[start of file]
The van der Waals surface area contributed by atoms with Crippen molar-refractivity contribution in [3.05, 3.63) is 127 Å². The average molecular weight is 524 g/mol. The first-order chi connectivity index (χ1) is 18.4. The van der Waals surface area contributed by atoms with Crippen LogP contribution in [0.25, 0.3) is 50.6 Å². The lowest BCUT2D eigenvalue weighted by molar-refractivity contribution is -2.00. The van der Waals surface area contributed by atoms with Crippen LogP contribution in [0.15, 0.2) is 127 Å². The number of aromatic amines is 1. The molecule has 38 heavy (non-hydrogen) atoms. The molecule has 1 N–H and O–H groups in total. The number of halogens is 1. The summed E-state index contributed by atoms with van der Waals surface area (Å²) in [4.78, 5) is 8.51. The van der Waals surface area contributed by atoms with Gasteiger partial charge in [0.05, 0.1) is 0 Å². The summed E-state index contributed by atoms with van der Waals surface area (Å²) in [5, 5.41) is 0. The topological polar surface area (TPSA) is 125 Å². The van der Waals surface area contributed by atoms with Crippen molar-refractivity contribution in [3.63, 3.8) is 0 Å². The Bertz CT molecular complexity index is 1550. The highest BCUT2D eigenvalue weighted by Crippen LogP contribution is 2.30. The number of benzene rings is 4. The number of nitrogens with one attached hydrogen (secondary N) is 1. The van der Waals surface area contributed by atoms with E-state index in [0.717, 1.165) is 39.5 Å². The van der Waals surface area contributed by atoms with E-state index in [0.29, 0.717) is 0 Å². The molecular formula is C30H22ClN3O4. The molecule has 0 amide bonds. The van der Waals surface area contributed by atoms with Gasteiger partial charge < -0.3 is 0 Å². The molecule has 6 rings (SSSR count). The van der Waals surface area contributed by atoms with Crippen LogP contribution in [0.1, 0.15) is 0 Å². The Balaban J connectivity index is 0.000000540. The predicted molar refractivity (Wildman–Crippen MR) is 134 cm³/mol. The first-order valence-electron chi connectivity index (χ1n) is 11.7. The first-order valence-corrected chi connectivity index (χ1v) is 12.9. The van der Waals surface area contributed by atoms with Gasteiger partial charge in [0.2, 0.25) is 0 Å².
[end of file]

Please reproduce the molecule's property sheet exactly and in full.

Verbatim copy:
The van der Waals surface area contributed by atoms with Crippen molar-refractivity contribution in [3.05, 3.63) is 127 Å². The average molecular weight is 524 g/mol. The first-order chi connectivity index (χ1) is 18.4. The van der Waals surface area contributed by atoms with Crippen LogP contribution in [0.25, 0.3) is 50.6 Å². The lowest BCUT2D eigenvalue weighted by molar-refractivity contribution is -2.00. The van der Waals surface area contributed by atoms with Crippen LogP contribution in [0.15, 0.2) is 127 Å². The number of aromatic amines is 1. The molecule has 38 heavy (non-hydrogen) atoms. The molecule has 1 N–H and O–H groups in total. The number of halogens is 1. The summed E-state index contributed by atoms with van der Waals surface area (Å²) in [4.78, 5) is 8.51. The van der Waals surface area contributed by atoms with Gasteiger partial charge in [0.05, 0.1) is 0 Å². The summed E-state index contributed by atoms with van der Waals surface area (Å²) in [5, 5.41) is 0. The topological polar surface area (TPSA) is 125 Å². The van der Waals surface area contributed by atoms with Crippen molar-refractivity contribution in [3.63, 3.8) is 0 Å². The Bertz CT molecular complexity index is 1550. The highest BCUT2D eigenvalue weighted by Crippen LogP contribution is 2.30. The number of benzene rings is 4. The number of nitrogens with one attached hydrogen (secondary N) is 1. The van der Waals surface area contributed by atoms with E-state index in [0.717, 1.165) is 39.5 Å². The van der Waals surface area contributed by atoms with E-state index in [0.29, 0.717) is 0 Å². The molecular formula is C30H22ClN3O4. The molecule has 0 amide bonds. The van der Waals surface area contributed by atoms with Gasteiger partial charge < -0.3 is 0 Å². The molecule has 6 rings (SSSR count). The van der Waals surface area contributed by atoms with Crippen LogP contribution in [0.1, 0.15) is 0 Å². The Balaban J connectivity index is 0.000000540. The predicted molar refractivity (Wildman–Crippen MR) is 134 cm³/mol. The first-order valence-electron chi connectivity index (χ1n) is 11.7. The first-order valence-corrected chi connectivity index (χ1v) is 12.9. The van der Waals surface area contributed by atoms with Gasteiger partial charge in [0.2, 0.25) is 0 Å².